The other returning actor with the best performance is without a doubt Sunny Suljic, they return from the prequel and deliver an even better performance this time around and due to the high quality writing feels a lot more fleshed out as a character as they dialled down his arrogance and with the time skip becomes a much more humble, relatable and compelling character as we feel his character growth throughout the game as the character has grown during and since the story of the original as the connection between him and his father is on display a lot more and they feel much closer and relatable in this game.

The other returning cast is still great but the new cast for this game is a brilliant addition to the series and I will not go into spoilers for the new cast, but players will enjoy the gravitas and performance that each of these new actors bring to the game.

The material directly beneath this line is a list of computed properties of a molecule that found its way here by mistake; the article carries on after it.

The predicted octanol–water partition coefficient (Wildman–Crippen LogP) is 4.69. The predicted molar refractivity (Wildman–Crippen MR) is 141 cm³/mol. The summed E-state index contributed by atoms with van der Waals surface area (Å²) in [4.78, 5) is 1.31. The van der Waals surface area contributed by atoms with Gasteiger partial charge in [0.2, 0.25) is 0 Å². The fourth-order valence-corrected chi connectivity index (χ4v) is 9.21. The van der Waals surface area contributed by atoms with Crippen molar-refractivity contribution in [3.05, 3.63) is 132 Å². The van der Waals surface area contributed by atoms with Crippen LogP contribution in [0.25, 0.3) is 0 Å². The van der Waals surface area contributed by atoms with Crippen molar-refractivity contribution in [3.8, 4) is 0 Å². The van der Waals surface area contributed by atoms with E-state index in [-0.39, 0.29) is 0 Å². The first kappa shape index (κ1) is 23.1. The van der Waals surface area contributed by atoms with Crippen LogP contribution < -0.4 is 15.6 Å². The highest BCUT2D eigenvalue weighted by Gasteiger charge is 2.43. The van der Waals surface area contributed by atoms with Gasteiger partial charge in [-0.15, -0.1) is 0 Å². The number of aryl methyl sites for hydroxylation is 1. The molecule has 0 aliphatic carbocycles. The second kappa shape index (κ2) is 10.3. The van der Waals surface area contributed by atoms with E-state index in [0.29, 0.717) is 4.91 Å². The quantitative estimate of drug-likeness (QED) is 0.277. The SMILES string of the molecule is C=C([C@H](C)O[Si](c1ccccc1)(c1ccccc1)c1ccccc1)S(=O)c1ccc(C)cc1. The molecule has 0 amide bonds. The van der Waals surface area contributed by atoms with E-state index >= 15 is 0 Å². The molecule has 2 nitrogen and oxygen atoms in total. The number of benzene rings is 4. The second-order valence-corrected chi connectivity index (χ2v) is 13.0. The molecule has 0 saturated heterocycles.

Side content.

Ragnarök easily surpasses it is prequel with the wide range of new side content to do outside of the main story mode.

Due to the massive expanse of each of the Realms multiple side quests have been added that when completed make an actual visual change to each of the maps that feels as rewarding as the main reward for each side quest, as while the hacksilver and crafting materials will be used up and forgotten about the player quickly they will always have a visual reward that lasts throughout their playthrough to look back at as a reminder.